In the present study, the effect of load and etching time on the fabrication of a nanostructure on silicon by scratch and post-etching was investigated. A range of nanopatterns were produced on silicon surfaces. To understand the fabrication mechanism involved, the cross-sectional microstructure of the scratched area was observed, and the mask ability of the tip-disturbed layer was studied. The results may provide a way towards developing a low-destructive, low-cost, and flexible nanofabrication technique.

Materials and methods

The p-type Si(100) wafers with a thickness of 0.5 mm were purchased from MEMC Electronic Materials, Inc. (St. Peters, MO, USA). Using an atomic force microscope (AFM; SPI3800N, Seiko, Tokyo, Japan), the root mean square roughness of the silicon wafers was measured to be 0.08 nm over a 500 × 500-nm area. The fabrication process was schematically shown in Figure 1. When the Si(100) surface was scratched by a tip along the designed traces, a groove or hillock may be generated on the scanned area depending on the applied contact pressure [18]. After KOH etching, different types of nanostructures can be produced on the target surface.

thumbnailFigure 1. Schematic drawing showing the fabrication process by friction-induced selective etching. (a) Scratching a tip along the designed traces on the Si(100) surface, the two AFM images show the topography of the scratched area. (b) Produced nanostructures on Si(100) surface after KOH etching.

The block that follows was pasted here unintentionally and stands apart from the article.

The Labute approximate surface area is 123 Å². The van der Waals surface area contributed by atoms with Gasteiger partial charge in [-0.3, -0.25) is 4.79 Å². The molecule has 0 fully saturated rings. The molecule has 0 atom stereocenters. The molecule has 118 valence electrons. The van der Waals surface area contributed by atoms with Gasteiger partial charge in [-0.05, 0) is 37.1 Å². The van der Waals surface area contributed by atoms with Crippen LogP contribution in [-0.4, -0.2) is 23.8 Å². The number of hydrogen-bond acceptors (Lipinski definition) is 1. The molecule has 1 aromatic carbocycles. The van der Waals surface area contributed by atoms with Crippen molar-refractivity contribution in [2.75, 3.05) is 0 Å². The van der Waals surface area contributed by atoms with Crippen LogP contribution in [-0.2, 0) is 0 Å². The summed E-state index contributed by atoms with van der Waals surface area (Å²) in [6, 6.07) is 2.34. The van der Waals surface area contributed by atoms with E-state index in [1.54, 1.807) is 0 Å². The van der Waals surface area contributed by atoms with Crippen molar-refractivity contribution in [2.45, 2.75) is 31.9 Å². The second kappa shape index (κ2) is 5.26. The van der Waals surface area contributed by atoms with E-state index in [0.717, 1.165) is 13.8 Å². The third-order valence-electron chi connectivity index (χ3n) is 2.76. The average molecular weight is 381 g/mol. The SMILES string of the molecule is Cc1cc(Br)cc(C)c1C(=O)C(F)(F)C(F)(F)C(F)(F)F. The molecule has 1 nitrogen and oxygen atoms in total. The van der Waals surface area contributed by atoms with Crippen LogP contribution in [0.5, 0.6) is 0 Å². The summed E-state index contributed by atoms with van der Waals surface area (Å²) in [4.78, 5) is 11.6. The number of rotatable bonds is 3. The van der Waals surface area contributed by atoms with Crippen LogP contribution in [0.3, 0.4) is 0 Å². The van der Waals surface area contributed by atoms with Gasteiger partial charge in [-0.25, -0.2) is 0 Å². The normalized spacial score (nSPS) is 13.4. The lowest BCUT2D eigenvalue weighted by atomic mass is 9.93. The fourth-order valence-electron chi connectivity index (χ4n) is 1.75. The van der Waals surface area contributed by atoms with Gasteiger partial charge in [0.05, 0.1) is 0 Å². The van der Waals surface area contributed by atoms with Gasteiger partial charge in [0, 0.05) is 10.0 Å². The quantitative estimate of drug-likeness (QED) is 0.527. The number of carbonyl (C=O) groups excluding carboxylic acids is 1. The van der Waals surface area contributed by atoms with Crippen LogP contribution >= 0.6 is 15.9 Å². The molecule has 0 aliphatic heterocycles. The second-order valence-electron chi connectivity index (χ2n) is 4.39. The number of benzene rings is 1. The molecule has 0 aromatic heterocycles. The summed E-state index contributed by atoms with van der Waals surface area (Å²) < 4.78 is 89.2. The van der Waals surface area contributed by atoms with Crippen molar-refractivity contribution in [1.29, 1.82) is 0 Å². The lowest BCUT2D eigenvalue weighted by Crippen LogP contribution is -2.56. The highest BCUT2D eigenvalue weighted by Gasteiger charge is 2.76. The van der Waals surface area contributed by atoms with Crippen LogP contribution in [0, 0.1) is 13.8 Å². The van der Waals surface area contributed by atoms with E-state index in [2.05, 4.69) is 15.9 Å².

Some line scratches were produced on the Si(100) surface by a nanoscratch tester (CSM Instruments, Peseux, Switzerland) using a spherical diamond tip with a nominal radius of 5 μm at a sliding velocity of 5 μm/s. The scanning scratches were conducted using the AFM with a cubic diamond tip (Micro Star Technologies, Huntsville, TX, USA) at a scanning speed of 5 μm/s. The curvature radius of the tip was 400 nm, and the spring constant k of the cantilever was 194 N/m. Some nanopatterns were fabricated by an AFM (MFP-3D-SA, Asylum Research, Santa Barbara, CA, USA) with closed-loop scan function. After the scratch tests, the specimens were dipped in a mixture of 20 wt.% KOH and isopropyl alcohol (IPA) (volume ratio = 5:1) aqueous solution for post-etching [19]. All the AFM images of silicon specimens were scanned by silicon nitride tips (MLCT, Veeco Instruments Inc., Plainview, NY, USA) with k = 0.1 N/m. During scratching and etching, the experimental temperature was controlled at 20 ± 3°C and the relative humidity was varied between 50% and 55%. However, the small variation of experimental conditions, such as temperature and solution preparation, can influence the etching results, especially the etching height [20,21]. To acquire accurate results, each etching experiment was repeated at least three times.